WATKINS GLEN, N.Y. — Daniel Suarez was able to put his road-racing background from his days in the NASCAR PEAK Mexico Series to use on Sunday, holding off Martin Truex Jr. for a stage win and ultimately scoring his career-best Monster Energy NASCAR Cup Series finish Sunday at Watkins Glen Int’l.
Suarez led 14 laps and topped Stage 2 of the I Love New York 355 at the Glen by four car lengths over a charging Truex, then managed his fuel to perfection over the drama-filled final stage of the race, picking off positions one by one as he climbed up the pylon to third in the closing laps.
Finishing a scant five seconds behind eventual winner Truex and Joe Gibbs Racing teammate Matt Kenseth, the day was a big one for the NASCAR Next alumnus and reigning NASCAR XFINITY Series champion.
However, he admitted he wished that he could have gone harder a little sooner in the closing stint.
“Man, what a day,” Suarez said. “I knew that fuel could be a factor, because it’s really hard to have a full-course caution on a road course … and everyone was spread out towards the end. It’s hard to do these fuel mileage races.”
“I felt like we were really saving good fuel. I really wanted to go. I could see the 78 (Truex) not very far in front of me … but I was being told to save, to save. I felt like we were fine, because I saved a lot of fuel early … as much as I could; downshifting early and all that. You never know, though. I’m happy with our finish.”
Arguably the most exciting portion of Suarez’s day was his block of Truex in Turn 7 to seal the win in Stage 2, a move that Suarez explained he pulled from his earliest racing days.
“I think that was a go kart move,” Suarez joked of the block. “That’s a move I used to do when I was 10 years old in go karts. It was pretty tough (to hold off Truex). My front and rear tires were pretty hot already and I was just trying to hold on for my life.”
Despite not being able to challenge for the win at the end, Suarez did say his performance was one that both he and the team could be proud of leaving the Glen.
“It feels very good for sure,” he said of finishing third. “To be that close is tough. It’s a tough feeling, but I’m proud of all of these guys. I was telling my guys that I’m going to take the fuel tank out myself to see how much fuel we’ve got left and if we have half a gallon I’ll feel bad … because I felt like I should’ve pushed a little bit more.”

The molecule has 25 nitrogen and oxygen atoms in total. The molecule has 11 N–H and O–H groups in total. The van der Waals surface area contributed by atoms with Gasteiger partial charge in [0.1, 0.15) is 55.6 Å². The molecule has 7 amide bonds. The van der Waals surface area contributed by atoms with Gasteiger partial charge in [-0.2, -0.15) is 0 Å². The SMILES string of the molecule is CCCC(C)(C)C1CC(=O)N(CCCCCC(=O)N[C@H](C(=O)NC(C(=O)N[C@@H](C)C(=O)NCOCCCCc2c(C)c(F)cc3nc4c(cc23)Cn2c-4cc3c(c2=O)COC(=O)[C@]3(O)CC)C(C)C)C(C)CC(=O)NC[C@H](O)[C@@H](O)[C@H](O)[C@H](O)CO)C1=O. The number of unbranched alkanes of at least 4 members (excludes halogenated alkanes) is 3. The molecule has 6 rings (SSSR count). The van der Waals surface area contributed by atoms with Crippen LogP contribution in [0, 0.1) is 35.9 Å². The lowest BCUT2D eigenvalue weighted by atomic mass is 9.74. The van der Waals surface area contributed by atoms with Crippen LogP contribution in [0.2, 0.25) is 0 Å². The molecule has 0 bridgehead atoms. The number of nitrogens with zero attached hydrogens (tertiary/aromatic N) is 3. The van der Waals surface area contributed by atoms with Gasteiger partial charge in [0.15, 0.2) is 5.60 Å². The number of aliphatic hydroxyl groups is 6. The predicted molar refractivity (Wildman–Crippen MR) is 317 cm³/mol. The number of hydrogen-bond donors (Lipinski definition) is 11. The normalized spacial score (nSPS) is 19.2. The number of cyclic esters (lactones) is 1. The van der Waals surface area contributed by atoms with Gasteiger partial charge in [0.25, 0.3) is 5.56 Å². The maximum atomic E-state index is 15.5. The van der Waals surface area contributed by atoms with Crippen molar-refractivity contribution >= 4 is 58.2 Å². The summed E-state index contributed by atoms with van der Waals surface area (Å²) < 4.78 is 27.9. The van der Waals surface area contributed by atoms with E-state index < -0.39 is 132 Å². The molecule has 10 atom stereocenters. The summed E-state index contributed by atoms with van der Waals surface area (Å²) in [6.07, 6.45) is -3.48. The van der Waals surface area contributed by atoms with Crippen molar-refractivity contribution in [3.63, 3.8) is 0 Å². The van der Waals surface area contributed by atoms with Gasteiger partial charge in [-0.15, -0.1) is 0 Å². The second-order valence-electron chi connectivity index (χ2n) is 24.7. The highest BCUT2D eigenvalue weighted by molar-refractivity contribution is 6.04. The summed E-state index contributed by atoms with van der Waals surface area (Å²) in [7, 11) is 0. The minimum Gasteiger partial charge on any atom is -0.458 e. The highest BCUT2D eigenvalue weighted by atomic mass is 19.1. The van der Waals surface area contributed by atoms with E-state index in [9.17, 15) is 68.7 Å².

“You never know if those guys were running out and I could have won this thing. But, I’m just so proud of these guys. Everyone that put this program together, I’m very happy to be a small part of it.”
Sunday marked Suarez’s fourth-straight top-10 finish and his first laps led in the Monster Energy NASCAR Cup Series.
Now that’s he’s having a chance to return to many of the tracks on the Cup schedule for a second time, Suarez says he and his team are finding their stride and beginning to shine as they apply their previous knowledge.
“I mentioned in the beginning of the year that I was so looking forward to the second half of the year … because I knew that the second half of the year we were going to be more competitive,” Suarez explained. “I knew our second time at all these race tracks, we were going to have a note book and we were going to go to those race tracks already knowing what to expect. That’s really helped us, I feel like.”
“All the hard work from my team and from everyone in the 19 group … it’s paying off. In the beginning of the year, we were not like that. I wasn’t the same driver, either, and now I feel like we are moving in the right direction. We have speed pretty much every weekend now where we are running in the top 10. I don’t think it’s a surprise anymore for us to run in the top 10. We just have to keep it up. We have to keep ourselves calm, and hopefully we can catch a break in the next few weeks to try to make it in the playoffs.”
About the Writer
Jacob Seelman is the Managing Editor of Race Chaser Online and creator of the Motorsports Madness radio show, airing at 7 p.m. Eastern every Monday on the Performance Motorsports Network.
Seelman grew up in the sport, watching his grandparents co-own the RaDiUs Motorsports NASCAR Cup Series team in the 1990s.
The 23-year-old is currently studying Broadcast Journalism at Winthrop University in Rock Hill, S.C., and is also serving as the full-time tour announcer for the Must See Racing Sprint Car Series.
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